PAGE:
The New Tech Schools in the State of Indiana follow the Problem Based Learning where the curriculum is designed on the lines of UDL (Universal Design for Learning) that allows the State Standards to be aligned to projects and students are taught the content largely through collaboration and group discussions through a specific project. Hands on experience allow students to gain authentic experience from real life projects that had been carefully crafted with a clear end product in mind. The driving questions leading to the project are open ended, challenging, provocative, getting to the heart of a discipline or topic related to real world dilemmas that students find interesting. This is discussed in detail with exemplars on my capstone project.
Socially I was able to meet a large number of Americans through the Bloomington World Wide Friendship association and take part in picnics, social gatherings as well as attend performing arts activities including a wide range of ballets, operas, musicals, orchestra performances and plays. It was interesting to share NZ’s wide variety of activities and stories with the American hosts. It was indeed fun to explain some of our Kiwi colloquialisms including phrases like “the Dean of Science shouted our drinks” and “we are gobsmacked” with some of your events.
I was very fortunate to attend the Native American Powwow which appealed to me tremendously as we had the rare opportunity to see the various indigenous performers including the “Battle River Singers, ” “The Wisconsin Dells” and “The Ho Chunk Station” showcasing their culture during the grand entry. The various hues and pulsating movements of the competing dancers made a resonating impact in the hall with the huge audience and will be remembered in years to come. The feeling could be well compared to the Maori kapa hakka and Pasifica performances in New Zealand. This was one of the major highlights for me during my stay in the U.S.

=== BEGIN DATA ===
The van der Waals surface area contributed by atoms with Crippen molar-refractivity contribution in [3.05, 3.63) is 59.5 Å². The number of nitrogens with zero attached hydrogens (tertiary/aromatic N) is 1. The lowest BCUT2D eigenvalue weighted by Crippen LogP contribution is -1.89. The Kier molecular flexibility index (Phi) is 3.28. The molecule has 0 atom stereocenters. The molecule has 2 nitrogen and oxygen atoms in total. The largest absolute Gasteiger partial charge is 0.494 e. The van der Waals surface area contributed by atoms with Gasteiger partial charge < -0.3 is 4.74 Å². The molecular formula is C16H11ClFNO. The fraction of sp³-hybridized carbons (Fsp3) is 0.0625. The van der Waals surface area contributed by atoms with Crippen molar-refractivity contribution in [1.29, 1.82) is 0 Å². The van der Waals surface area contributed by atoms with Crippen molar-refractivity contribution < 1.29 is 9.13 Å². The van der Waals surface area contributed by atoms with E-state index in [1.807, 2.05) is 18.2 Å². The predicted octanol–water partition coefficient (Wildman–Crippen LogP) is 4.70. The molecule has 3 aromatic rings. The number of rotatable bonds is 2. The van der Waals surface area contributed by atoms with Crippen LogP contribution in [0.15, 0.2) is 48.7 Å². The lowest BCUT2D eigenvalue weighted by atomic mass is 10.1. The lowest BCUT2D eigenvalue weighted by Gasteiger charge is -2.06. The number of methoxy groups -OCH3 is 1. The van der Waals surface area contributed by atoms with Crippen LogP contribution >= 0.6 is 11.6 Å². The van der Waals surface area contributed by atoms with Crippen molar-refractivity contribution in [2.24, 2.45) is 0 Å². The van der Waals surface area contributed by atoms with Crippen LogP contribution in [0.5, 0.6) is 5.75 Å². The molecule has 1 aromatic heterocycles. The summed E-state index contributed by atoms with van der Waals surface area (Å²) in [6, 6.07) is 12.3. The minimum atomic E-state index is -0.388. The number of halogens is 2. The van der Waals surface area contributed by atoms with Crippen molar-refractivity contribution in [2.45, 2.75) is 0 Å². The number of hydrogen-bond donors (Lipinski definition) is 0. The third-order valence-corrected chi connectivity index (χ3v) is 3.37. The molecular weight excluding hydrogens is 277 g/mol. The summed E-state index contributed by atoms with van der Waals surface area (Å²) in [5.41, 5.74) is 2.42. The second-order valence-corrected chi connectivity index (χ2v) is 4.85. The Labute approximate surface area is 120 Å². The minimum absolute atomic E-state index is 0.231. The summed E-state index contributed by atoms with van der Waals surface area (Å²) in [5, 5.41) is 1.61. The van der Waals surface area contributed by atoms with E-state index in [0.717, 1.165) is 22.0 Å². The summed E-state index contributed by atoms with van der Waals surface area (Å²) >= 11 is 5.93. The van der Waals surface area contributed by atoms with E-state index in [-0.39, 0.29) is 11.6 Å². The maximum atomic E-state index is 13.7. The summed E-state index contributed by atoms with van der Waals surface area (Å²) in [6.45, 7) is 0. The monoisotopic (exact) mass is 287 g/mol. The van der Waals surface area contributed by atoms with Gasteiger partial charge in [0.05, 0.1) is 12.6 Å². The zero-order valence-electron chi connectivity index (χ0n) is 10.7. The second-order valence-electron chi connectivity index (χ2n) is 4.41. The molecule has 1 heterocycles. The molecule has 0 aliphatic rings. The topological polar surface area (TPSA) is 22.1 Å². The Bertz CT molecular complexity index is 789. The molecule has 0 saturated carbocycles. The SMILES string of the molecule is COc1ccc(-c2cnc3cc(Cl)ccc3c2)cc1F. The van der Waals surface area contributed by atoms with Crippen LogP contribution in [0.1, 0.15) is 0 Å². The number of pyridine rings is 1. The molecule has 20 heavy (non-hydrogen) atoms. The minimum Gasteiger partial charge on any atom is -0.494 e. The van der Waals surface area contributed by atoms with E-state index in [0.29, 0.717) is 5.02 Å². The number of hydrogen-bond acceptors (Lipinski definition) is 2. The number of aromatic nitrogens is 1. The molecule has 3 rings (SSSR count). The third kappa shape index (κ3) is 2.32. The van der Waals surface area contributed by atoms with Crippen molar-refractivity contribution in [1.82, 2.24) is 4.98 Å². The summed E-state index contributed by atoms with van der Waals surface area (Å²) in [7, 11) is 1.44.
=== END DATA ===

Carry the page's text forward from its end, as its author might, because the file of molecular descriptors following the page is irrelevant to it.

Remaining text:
I would have to say that the settling in was very smooth and exciting! We were taken to the local “Target Supermarket” that houses everything under one roof. As apartment mates in each flat, we were given a credit card loaded with our settling in finances, provided a basic list of things we would need to buy for ourselves, given a generous time allowance to do our shopping and then driven back to our apartments in an afternoon.
It was indeed fun adding to our list what we thought we might need and shopping with lightning speed to set up a brand new home away from home with another Fulbright teacher from Sinagapore. This was followed with precision clockwork over the next few days where we were driven around to have our bank accounts opened, social security papers organised, library cards made, medical insurance papers completed, bus passes and ID cards issued and taken around the campus to familiarise ourselves with the geography of the campus and surroundings. The personal value of my Award was very worthwhile.
Having returned from the USA I was fortunate to have had the opportunity to put in a proposal for a Fulbright Alumni Grant. I was successful with the same and had US $5000 granted to my school. Using this money I was able to put into practice a Problem Based Learning Project titled “From STEM to stem we grow.” This project enabled our year 9 students to work through a scenario on how they could grow plants in a limited amount of space. The final product involved creating a colourful Tyre garden, a vertical garden and a Nutrient Film Technique (NFT) glasshouse that is presently being used to grow plants by hydroponics. The work done by my students were used in a power point presentation in the 2015 Washington DC Orientation programme for the Fulbright International teachers.